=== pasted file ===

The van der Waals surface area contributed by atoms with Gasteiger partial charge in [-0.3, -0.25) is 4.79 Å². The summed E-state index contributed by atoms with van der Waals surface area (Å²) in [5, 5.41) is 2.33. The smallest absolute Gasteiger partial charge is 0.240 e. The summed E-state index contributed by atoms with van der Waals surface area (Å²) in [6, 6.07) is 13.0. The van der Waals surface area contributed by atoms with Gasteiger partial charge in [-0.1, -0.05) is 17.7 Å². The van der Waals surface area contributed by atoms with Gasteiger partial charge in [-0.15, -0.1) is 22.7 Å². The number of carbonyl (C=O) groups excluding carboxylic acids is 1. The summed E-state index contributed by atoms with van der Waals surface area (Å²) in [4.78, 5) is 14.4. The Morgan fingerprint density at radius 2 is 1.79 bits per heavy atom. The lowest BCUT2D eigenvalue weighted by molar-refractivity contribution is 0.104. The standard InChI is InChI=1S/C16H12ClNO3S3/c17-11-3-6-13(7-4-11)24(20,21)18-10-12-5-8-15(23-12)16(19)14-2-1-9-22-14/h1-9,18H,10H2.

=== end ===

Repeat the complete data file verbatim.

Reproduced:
The van der Waals surface area contributed by atoms with Gasteiger partial charge in [-0.3, -0.25) is 4.79 Å². The summed E-state index contributed by atoms with van der Waals surface area (Å²) in [5, 5.41) is 2.33. The smallest absolute Gasteiger partial charge is 0.240 e. The summed E-state index contributed by atoms with van der Waals surface area (Å²) in [6, 6.07) is 13.0. The van der Waals surface area contributed by atoms with Gasteiger partial charge in [-0.1, -0.05) is 17.7 Å². The van der Waals surface area contributed by atoms with Gasteiger partial charge in [-0.15, -0.1) is 22.7 Å². The number of carbonyl (C=O) groups excluding carboxylic acids is 1. The summed E-state index contributed by atoms with van der Waals surface area (Å²) in [4.78, 5) is 14.4. The Morgan fingerprint density at radius 2 is 1.79 bits per heavy atom. The lowest BCUT2D eigenvalue weighted by molar-refractivity contribution is 0.104. The standard InChI is InChI=1S/C16H12ClNO3S3/c17-11-3-6-13(7-4-11)24(20,21)18-10-12-5-8-15(23-12)16(19)14-2-1-9-22-14/h1-9,18H,10H2.